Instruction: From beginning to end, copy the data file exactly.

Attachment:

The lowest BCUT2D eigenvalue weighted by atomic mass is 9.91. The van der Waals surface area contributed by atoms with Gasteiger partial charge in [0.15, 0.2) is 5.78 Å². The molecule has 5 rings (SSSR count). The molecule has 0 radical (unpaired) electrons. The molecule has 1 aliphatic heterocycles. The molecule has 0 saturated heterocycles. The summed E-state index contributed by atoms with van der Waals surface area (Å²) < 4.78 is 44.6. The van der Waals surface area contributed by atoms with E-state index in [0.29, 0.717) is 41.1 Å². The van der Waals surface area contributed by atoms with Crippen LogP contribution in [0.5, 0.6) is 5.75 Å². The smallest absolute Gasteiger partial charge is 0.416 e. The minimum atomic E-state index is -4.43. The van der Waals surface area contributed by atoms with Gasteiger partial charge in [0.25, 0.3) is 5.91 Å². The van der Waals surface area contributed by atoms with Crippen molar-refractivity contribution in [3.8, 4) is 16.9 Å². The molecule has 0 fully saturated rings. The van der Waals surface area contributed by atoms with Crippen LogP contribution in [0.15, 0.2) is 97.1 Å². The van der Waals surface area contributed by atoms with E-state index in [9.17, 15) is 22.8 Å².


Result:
The lowest BCUT2D eigenvalue weighted by atomic mass is 9.91. The van der Waals surface area contributed by atoms with Gasteiger partial charge in [0.15, 0.2) is 5.78 Å². The molecule has 5 rings (SSSR count). The molecule has 0 radical (unpaired) electrons. The molecule has 1 aliphatic heterocycles. The molecule has 0 saturated heterocycles. The summed E-state index contributed by atoms with van der Waals surface area (Å²) < 4.78 is 44.6. The van der Waals surface area contributed by atoms with E-state index in [0.29, 0.717) is 41.1 Å². The van der Waals surface area contributed by atoms with Crippen LogP contribution in [0.5, 0.6) is 5.75 Å². The smallest absolute Gasteiger partial charge is 0.416 e. The minimum atomic E-state index is -4.43. The van der Waals surface area contributed by atoms with Gasteiger partial charge in [0.25, 0.3) is 5.91 Å². The van der Waals surface area contributed by atoms with Crippen molar-refractivity contribution in [3.8, 4) is 16.9 Å². The molecule has 0 fully saturated rings. The van der Waals surface area contributed by atoms with Crippen LogP contribution in [0.15, 0.2) is 97.1 Å². The van der Waals surface area contributed by atoms with E-state index in [9.17, 15) is 22.8 Å².